Sean’s advice for wanna-be fitness writers –
Get really good at what you do and start a blog. I’m amazed at the money bloggers can make by coming out with e-products and selling them through colleagues who act as affiliates. Good bloggers are usually good writers and they get noticed by magazines.
Nia Shanks | Lift Like a Girl
Nia is the leader of the Lift Like a Girl revolution and she’s on a mission to show women how to be the most awesome and strongest version of themselves. Tired of the quick fixes being touted by industry experts, Nia decided she’d encourage women to ditch the diet and stop living their lives around a rigid gym schedule. She shuns flashy, innovative fitness fads, relying on the tried and true methods of strength training and proper nutrition.
Nia’s advice for new personal trainers –
Educate yourself constantly and don’t be afraid to ask, “Why?” It’s easy to get caught up in what’s popular and assume it’s the “right way”… Ask “why?” frequently and always do what works best for your individual clients. No two people are the same and so they will require different workout programs and maybe even nutrition guidelines
Jonathan Goodman | Personal Trainer Development Center
When he was studying Kinesiology in school Jonathan began training clients. Then, after graduation, he continued to train clients while managing the fitness staff. As he tried to improve his skills he had trouble finding resources aimed at helping trainers succeed. So he made them himself. First he wrote Ignite the Fire and followed that up the Personal Trainer Development Center; a website that would serve as a clearinghouse for trainer resources. Now he’s exploring psychology and social media in his book Race to the Top: How to Take Over the Social Media Feed and his website, Viralnomics.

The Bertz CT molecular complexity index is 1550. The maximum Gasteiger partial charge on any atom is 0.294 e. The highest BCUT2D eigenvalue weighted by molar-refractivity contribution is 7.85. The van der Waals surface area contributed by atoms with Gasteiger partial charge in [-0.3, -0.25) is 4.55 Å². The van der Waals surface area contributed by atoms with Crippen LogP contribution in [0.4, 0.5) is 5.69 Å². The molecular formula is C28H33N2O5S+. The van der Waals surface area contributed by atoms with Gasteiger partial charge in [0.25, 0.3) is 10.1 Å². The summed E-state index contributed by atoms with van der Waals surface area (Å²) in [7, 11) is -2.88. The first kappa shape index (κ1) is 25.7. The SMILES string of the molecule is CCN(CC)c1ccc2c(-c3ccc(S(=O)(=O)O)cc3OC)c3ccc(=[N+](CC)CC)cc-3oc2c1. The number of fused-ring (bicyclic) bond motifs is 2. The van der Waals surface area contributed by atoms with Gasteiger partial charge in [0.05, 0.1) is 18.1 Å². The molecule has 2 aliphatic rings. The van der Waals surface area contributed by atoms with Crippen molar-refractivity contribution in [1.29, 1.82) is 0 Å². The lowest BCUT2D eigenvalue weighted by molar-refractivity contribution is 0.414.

Jon’s advice for people beginning their fitness career –
Start out by getting as much experience as possible before deciding on what path you want to follow. Focus on training clients and getting to know what type of clients you love working with.
Put all of your available funds into education and networking…nothing yields anywhere close to the same return as investing in yourself
JC Deen | JCDFitness
A strength coach and fitness writer JC Deen works with people who want to change their body, and their habits to be healthier, leaner, stronger, and more active. Through a combination of hard work and networking, along with a little technical trial and error JC had managed to launch a hugely successful e-product LGN365, get his writing published, and build a brand he hopes to leverage into a book in the near future.
JC’s advice on getting noticed and having fun –
Learn how to write, but more importantly, learn how to connect with people. No one cares about what your credentials are, or what you have done until you can earn their attention.
If something isn’t fun, or doesn’t lead to fun in the future, I don’t want to do it. Life’s too short to do a bunch of stuff that isn’t fun and has no impact.
Sol Orwell | Co-founder, Examine.com
When Sol was undergoing a fat to fit transformation he couldn’t find the right answers to his nutrition and supplement questions. As a computer engineer by trade he wasn’t schooled on the details of diets, but he knew the information was out there. “I thought to myself there is all this knowledge in these various forums, but it’s all hidden away. It would be awesome to have it in one place, in public, easily accessible.” That’s how Examine.com, an independent organization that presents un-biased research on supplements and nutrition, was born.
Sol’s advice on the importance of your website –
Invest in a good website. Coming from tech, there are so many crappy ugly poorly built websites it boggles my mind. Your website is your 24/7 representative – make it look good! Sell your services on it, and make it easy to contact you (and no, twitter should not be your primary point of contact).
Jeremey Duvall | JeremeyDuvall.com
For Jeremey, making the transition from personal trainer to freelance fitness writer has been quite a journey. He started writing as a hobby and ended up enjoying it so much that he began blogging consistently. After being accepted as a contributing to Greatist.com, Jeremey has been able to earn himself more and more freelance gigs, while working towards a full-time writing/editing position in the fitness world.
Jeremey’s advice for working with an editor –
The editor’s goal is to ultimately make the writer look better and guard the pristine quality of the publication. I think you have to be able to take constructive criticism rather than putting up a wall and getting defensive. Just listen to the feedback and rewrite the piece to fit the guidelines.
What’s your best advice for defining your own career path and success?